Animal, vegetable, or mineral?” is a question that kicks off every game of “20 questions.” In the garden however, animal, vegetable, and mineral mean something totally different. These are the main building blocks of soil – along with air, water, and microbes.
Soil’s mineral components come from different kinds of rock. The particles that make up soil are clay, sand, and silt. The spaces between particles fill with water when it rains and when we irrigate. Air replaces the water as it is depleted or drained.
Clay particles are very small and shaped regular, packing together tightly. Sand particles are large and shaped irregular, leaving lots of empty spaces between particles. Silt particles are in-between sizes.
The larger spaces between sand particles allow water to move through quickly, while the tiny spaces make it difficult for water to penetrate clay soils. Once there, clay holds moisture for a very long time.
Oxygen (from the air) is critical for healthy plant roots. Water from the soil moves into the roots and up through the plant, where it is used in photosynthesis — the plant process of making energy from water, sunlight, and carbon dioxide.
Mineral, water, and air comprise 95 percent of soil. Five percent of soil is “organic matter” that comes from decomposed animals and plants (the “vegetables”). As animals and plants die and decompose, they release nitrogen, phosphorus, and other critical elements into the soil.
The last component of soil makes up less than half percent by volume but is critical. The “soil food web” is the living component of soil. It is made up of beneficial bacteria and other microscopic organisms such as fungi and protozoa. Earthworms, sowbugs, millipedes, and other tiny critters are also part of the soil food web. They comprise an entire universe of creation, consumption, and decomposition happening underground. Soil food web organisms digest organic matter and release nutrients into the soil,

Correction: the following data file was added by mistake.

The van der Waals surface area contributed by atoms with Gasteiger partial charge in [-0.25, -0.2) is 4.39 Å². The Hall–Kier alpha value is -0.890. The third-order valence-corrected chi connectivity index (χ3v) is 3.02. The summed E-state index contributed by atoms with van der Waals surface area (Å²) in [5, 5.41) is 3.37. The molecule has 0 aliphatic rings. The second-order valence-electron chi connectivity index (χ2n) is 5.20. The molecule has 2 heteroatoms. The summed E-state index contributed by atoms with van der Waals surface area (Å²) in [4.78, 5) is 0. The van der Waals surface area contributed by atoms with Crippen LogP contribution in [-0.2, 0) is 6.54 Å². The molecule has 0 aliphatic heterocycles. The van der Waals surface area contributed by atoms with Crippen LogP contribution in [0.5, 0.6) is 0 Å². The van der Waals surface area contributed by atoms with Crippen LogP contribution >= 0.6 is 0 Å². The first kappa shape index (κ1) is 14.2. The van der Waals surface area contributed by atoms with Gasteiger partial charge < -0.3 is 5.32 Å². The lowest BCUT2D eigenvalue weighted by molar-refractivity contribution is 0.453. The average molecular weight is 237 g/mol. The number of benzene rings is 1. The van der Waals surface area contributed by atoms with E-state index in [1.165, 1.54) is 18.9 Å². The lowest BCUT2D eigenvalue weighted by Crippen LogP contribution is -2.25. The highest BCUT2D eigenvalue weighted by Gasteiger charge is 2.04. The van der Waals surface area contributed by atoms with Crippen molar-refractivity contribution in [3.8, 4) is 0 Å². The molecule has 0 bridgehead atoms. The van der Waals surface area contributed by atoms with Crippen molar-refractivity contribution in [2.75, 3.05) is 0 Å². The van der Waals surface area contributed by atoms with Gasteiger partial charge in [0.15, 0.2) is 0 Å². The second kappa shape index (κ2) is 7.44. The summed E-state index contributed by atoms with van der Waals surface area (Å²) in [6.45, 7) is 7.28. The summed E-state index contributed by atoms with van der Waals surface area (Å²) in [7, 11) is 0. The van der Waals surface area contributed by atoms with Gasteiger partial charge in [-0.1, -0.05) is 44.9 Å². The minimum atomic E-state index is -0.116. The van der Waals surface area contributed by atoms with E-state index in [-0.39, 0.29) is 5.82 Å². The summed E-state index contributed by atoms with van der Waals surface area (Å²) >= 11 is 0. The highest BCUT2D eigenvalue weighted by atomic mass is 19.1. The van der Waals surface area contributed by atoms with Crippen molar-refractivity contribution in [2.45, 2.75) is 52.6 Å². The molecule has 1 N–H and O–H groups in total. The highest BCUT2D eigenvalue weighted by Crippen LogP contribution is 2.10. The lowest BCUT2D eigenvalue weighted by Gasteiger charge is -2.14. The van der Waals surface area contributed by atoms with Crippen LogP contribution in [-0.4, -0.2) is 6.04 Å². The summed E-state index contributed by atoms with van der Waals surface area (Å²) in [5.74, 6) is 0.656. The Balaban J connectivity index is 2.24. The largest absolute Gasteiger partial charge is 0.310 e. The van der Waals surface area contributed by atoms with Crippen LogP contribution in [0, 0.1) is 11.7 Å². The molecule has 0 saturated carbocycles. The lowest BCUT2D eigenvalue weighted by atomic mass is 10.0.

where roots recycle them back into plants.
Organic matter also absorbs and holds water, which helps plants survive drought. In fact, if you can increase the organic matter in an acre of soil by just one percent, that soil can hold 25,000 more gallons of water. That is a pretty good reason to mulch!
Most soil food web organisms live in the top few inches, where they feed on organic matter. They are not all mixed up together, however. Each component has its sweet spot, with the perfect complement of food, temperature, moisture, and so on. Mixing those very distinct layers by tilling or turning the soil destroys the soil food web. Tilling compacts the soil too, so if you learned to garden with a rototiller or a spading fork, it is time to retire them.
Best Soil for Your Garden or Best Plants for Garden’s Soil
Drought-tolerant plants – whether trees, shrubs, succulents, etc. – tend to come from regions where soils are much like our local soils. That is one of the reasons these plants grow so well in local gardens. Grow them in native soil; do not amend planting holes. Use organic (plant-based) mulch for non-succulent plants. Use rock mulch for succulent plants.
Vegetables – Most vegetables require soils that are high in organic matter, so grow them in raised beds filled with custom soil mixes, typically 60 percent mineral and 40 percent organic matter. Layer on lots of compost and add worm castings before you plant. Add vegetable fertilizer and mulch the beds with a thick layer of straw (not hay). The straw eventually breaks down into organic matter, too.
Plants native to high rainfall, acid soil, and soils high in organic matter struggle when planted in local soils. If you absolutely cannot live without hydrangea, gardenia, azalea, etc., grow these plants in pots. You can simulate their native growing conditions with acidic potting soil that is high in organic matter, acidic fertilizer, and extra water – all more doable in a container.